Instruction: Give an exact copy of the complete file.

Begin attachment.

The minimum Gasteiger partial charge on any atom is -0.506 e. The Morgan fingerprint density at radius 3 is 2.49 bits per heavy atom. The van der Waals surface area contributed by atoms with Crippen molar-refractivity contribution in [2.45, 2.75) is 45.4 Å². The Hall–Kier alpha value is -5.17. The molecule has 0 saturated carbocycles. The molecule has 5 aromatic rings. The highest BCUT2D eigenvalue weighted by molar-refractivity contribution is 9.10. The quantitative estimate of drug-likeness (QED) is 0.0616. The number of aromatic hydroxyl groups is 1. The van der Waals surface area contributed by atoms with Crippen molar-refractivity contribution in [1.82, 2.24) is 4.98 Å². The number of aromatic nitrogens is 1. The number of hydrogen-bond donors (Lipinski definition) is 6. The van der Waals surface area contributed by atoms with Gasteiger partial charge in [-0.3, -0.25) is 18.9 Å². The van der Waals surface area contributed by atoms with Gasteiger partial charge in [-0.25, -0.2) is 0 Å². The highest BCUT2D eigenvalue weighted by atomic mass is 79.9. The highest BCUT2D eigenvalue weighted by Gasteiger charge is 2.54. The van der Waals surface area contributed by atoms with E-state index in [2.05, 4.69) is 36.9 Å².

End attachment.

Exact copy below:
The minimum Gasteiger partial charge on any atom is -0.506 e. The Morgan fingerprint density at radius 3 is 2.49 bits per heavy atom. The van der Waals surface area contributed by atoms with Crippen molar-refractivity contribution in [2.45, 2.75) is 45.4 Å². The Hall–Kier alpha value is -5.17. The molecule has 0 saturated carbocycles. The molecule has 5 aromatic rings. The highest BCUT2D eigenvalue weighted by molar-refractivity contribution is 9.10. The quantitative estimate of drug-likeness (QED) is 0.0616. The number of aromatic hydroxyl groups is 1. The van der Waals surface area contributed by atoms with Crippen molar-refractivity contribution in [1.82, 2.24) is 4.98 Å². The number of aromatic nitrogens is 1. The number of hydrogen-bond donors (Lipinski definition) is 6. The van der Waals surface area contributed by atoms with Gasteiger partial charge in [-0.3, -0.25) is 18.9 Å². The van der Waals surface area contributed by atoms with Gasteiger partial charge in [-0.25, -0.2) is 0 Å². The highest BCUT2D eigenvalue weighted by atomic mass is 79.9. The highest BCUT2D eigenvalue weighted by Gasteiger charge is 2.54. The van der Waals surface area contributed by atoms with E-state index in [2.05, 4.69) is 36.9 Å².